By On the occasion of our 20th anniversary
By Gustavo Arellano
By R. Scott Moxley
By Alfonso Delgado
By Courtney Hamilton
By Joel Beers
By Peter Maguire
By Charles Lam
"When I went to different towns, 5,000 people filled the rodeo, just waiting for me to speak," he says. "I got into the rodeo on a horse. I'm not a horse guy, but I had to, with a big sombrero. It felt good. To get out of the rodeo, they had lines of people trying to get my autograph. That was the fun part. . . . I told my guys, 'I'm starting to like this—all the attention.'"
About a month into the campaign, Gómez was dead-even with the Partido Revolucionario Institucional (PRI) candidate in the polls; a couple of weeks later, he says, he led by five percentage points. Even though the official results say Gómez lost, he insists it's not that simple. "I did pretty good, and I believe we did win the election, but, you know, they stole it," he claims. "You know the way they buy votes." It wasn't the PRI candidate, but rather the candidate of the more left-leaning Partido de la Revolución Democrática who edged Gómez out by a little more than 2,000 votes. "Tell me how they did it. Even by their own polls, they knew: 'Look, this migrant is kicking your ass.' They purchased the election, but, you know, it's fine."
Still, Gómez can't help but think about what could have been. "I would have been more involved in politics," he says. "I probably, most likely, would have ran for governor 'cause that's what people wanted me to do. Anyway, my biggest contributions to Mexico, they're right there," Gómez says, pointing to a letter that he wrote to members of the federation as he finished up his presidency, detailing the successes of the tres por uno program.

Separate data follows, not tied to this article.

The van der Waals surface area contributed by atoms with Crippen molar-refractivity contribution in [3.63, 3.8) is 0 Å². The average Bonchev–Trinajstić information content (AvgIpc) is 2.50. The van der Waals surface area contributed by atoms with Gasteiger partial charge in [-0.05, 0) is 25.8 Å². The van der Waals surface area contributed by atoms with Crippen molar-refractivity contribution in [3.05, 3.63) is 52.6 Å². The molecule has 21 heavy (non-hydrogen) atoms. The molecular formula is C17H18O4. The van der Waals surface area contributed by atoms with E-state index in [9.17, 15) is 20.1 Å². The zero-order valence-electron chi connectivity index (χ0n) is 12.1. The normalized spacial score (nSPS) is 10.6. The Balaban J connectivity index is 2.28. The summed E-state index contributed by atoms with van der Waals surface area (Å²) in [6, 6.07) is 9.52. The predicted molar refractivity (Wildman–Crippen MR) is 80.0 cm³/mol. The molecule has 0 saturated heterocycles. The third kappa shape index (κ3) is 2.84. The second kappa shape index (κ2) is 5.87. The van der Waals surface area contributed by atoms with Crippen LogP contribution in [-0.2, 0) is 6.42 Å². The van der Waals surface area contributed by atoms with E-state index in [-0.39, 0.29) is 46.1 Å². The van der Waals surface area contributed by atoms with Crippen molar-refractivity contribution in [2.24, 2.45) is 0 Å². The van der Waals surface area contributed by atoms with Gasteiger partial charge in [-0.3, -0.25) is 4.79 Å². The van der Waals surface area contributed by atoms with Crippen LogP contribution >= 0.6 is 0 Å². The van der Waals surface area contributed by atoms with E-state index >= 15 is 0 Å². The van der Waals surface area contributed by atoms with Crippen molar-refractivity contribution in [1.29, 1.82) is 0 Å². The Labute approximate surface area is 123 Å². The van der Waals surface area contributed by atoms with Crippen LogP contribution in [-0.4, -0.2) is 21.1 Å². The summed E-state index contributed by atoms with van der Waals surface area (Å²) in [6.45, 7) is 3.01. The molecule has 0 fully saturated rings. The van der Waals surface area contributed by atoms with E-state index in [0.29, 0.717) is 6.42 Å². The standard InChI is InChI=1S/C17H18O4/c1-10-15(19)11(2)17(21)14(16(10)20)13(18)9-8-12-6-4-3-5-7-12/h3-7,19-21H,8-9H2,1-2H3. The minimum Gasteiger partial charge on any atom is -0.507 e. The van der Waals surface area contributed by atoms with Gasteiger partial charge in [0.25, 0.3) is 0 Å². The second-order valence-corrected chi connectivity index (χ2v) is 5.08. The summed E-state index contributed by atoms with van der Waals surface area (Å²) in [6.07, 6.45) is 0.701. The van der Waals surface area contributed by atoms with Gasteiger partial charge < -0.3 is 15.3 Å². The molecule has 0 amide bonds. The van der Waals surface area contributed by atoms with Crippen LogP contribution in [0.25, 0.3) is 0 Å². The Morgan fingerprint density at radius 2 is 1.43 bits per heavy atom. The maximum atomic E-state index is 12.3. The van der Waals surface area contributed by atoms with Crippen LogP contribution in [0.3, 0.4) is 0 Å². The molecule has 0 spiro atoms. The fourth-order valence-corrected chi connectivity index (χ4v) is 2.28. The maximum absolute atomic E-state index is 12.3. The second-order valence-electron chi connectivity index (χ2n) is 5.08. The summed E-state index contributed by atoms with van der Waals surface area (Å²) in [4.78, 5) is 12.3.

Gómez, who hopes to retire within the year and leave his business to his son, says even if he had won the congressional seat, he probably wouldn't have relocated, but rather commuted between Zacatecas and California. Many times, the tres por uno money goes to spruce up communities that have became little more than ghost towns after the mass exodus of emigrants. Gómez's community of Santa Juana, for example, has only 100 homes, and although he boasts of all the improvements it has seen, he acknowledges that its population has certainly diminished. He doubts he'll ever permanently move back to Mexico. His work is here. His mom and five kids are here. His life is here.
But Zacatecas will always hold a big chunk of his soul and his memory. "During the yearly celebration of our town, las fiestas, we're all out on the streets," Gómez says. "So, you follow the burrito, and the tamborazo is right behind you, and you're dancing. They put two little clay jars on a ribbon, and they hang it on you. It's got mescal—like tequila. You drink it, drink it, drink it, and before you know it, man, you're partying big-time. You go through all the streets, and then at a designated point, people are waiting for you with and food and all that, and it's nice."
This article appeared in print as "Triple Player: Lupe Gómez's big idea got the Mexican government to help spruce up immigrants' hometowns—and got him into politics back home."